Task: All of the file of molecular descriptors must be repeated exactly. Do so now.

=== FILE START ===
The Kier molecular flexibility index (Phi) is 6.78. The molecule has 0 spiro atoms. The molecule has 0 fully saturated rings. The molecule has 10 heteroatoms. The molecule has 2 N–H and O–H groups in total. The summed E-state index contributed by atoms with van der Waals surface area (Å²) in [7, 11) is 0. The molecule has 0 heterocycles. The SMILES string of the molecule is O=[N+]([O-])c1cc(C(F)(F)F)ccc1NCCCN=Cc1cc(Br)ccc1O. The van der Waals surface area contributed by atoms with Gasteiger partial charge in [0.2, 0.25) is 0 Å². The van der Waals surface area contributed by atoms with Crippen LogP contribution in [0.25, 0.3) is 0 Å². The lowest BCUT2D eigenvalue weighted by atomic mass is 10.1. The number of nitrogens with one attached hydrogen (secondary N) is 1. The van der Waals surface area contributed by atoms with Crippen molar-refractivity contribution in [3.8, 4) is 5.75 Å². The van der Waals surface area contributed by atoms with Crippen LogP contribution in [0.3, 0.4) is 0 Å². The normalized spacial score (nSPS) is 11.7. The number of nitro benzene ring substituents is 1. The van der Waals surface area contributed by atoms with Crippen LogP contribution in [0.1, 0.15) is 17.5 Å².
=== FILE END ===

The Kier molecular flexibility index (Phi) is 6.78. The molecule has 0 spiro atoms. The molecule has 0 fully saturated rings. The molecule has 10 heteroatoms. The molecule has 2 N–H and O–H groups in total. The summed E-state index contributed by atoms with van der Waals surface area (Å²) in [7, 11) is 0. The molecule has 0 heterocycles. The SMILES string of the molecule is O=[N+]([O-])c1cc(C(F)(F)F)ccc1NCCCN=Cc1cc(Br)ccc1O. The van der Waals surface area contributed by atoms with Gasteiger partial charge in [0.2, 0.25) is 0 Å². The van der Waals surface area contributed by atoms with Crippen LogP contribution in [0.25, 0.3) is 0 Å². The lowest BCUT2D eigenvalue weighted by atomic mass is 10.1. The number of nitrogens with one attached hydrogen (secondary N) is 1. The van der Waals surface area contributed by atoms with Crippen molar-refractivity contribution in [3.8, 4) is 5.75 Å². The van der Waals surface area contributed by atoms with Crippen LogP contribution in [0.3, 0.4) is 0 Å². The normalized spacial score (nSPS) is 11.7. The number of nitro benzene ring substituents is 1. The van der Waals surface area contributed by atoms with Crippen LogP contribution in [0.1, 0.15) is 17.5 Å².